Moving to university, away from your family and friends and what you are used to, is quite frankly one of the most daunting experiences of your life. Will you fit in? Will you make friends on your course? What will you do if you don’t? These all seem to be questions that everyone asks before moving out and venturing into the world that is student life! I asked myself exactly these things and now at the beginning of my final year it just seems a bit crazy that I fixated on them so much!
I am in no way the stereotypical student: going out 24/7, turning up to seminars hungover or a lover of the all-nighter in the library. I am organised, I like to go out but I also like to actually turn up to seminars fully conscious but this doesn’t mean I don’t fit in. The point is we all come to university as individuals, with our own likes and dislikes, but we don’t have to morph into someone we are not to fit in. The University of Sheffield has over 25,000 students, all individuals but all a collective at the same time, and so when you put it into perspective it seems silly to even suggest the notion of not fitting in. Yes, it does happen, as a fresher it can be hard to meet like-minded people or you may, like me, struggle with your flatmates, however in a city with such a large student population you will meet people who are just like you.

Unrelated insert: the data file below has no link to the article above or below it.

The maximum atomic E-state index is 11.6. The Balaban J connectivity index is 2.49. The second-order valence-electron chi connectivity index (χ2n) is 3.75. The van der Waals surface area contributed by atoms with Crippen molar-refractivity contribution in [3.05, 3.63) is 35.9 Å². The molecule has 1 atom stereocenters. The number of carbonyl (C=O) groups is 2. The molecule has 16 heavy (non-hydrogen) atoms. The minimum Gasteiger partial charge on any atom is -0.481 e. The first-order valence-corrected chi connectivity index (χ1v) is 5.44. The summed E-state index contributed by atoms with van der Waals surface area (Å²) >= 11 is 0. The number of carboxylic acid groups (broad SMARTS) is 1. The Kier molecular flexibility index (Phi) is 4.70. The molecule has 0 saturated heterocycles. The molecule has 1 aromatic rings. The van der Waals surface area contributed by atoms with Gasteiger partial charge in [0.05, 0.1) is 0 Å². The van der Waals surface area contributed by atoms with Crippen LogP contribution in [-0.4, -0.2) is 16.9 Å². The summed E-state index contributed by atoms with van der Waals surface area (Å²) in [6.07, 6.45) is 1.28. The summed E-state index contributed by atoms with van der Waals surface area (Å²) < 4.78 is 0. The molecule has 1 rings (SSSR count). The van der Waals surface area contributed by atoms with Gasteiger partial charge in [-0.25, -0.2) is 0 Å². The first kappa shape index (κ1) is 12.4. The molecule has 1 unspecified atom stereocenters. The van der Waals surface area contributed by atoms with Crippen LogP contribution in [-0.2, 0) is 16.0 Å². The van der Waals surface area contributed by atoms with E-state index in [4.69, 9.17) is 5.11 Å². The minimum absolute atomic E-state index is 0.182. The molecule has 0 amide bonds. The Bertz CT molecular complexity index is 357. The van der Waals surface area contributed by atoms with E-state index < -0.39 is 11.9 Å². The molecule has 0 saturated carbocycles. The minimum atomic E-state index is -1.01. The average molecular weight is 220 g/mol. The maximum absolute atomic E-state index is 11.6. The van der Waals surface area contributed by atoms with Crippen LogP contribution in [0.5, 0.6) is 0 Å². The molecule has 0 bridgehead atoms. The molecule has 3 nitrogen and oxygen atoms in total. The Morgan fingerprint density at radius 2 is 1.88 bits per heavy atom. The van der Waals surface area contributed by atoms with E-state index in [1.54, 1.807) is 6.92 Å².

This notion of a stereotypical student seems to shape who we are to the wider world. But I am in no means one and I think the concept stops us from being individuals. It stops us from shaping our own university experience and making it the best possible few years for us. I am not a typical politics student: I don’t want to go into politics after my degree, I don’t spend my life discussing political issues and I don’t constantly spout political jargon at people in conversations. But when someone asks me what I study automatically I am labelled and nine times out of ten get asked whether I want to become the next Prime Minister.
Students are not all the same and we shouldn’t think we need to be! But then again hindsight is a wonderful thing and if I look back to my first days, weeks and months in Sheffield, I was worried I would have to be. What I wish is that the world doesn’t assume that students fit into a category and we can all be ourselves. And to all new students out there who haven’t found their ‘group’, you will! Be proud to be here and enjoy every moment. I wish I could be a student forever!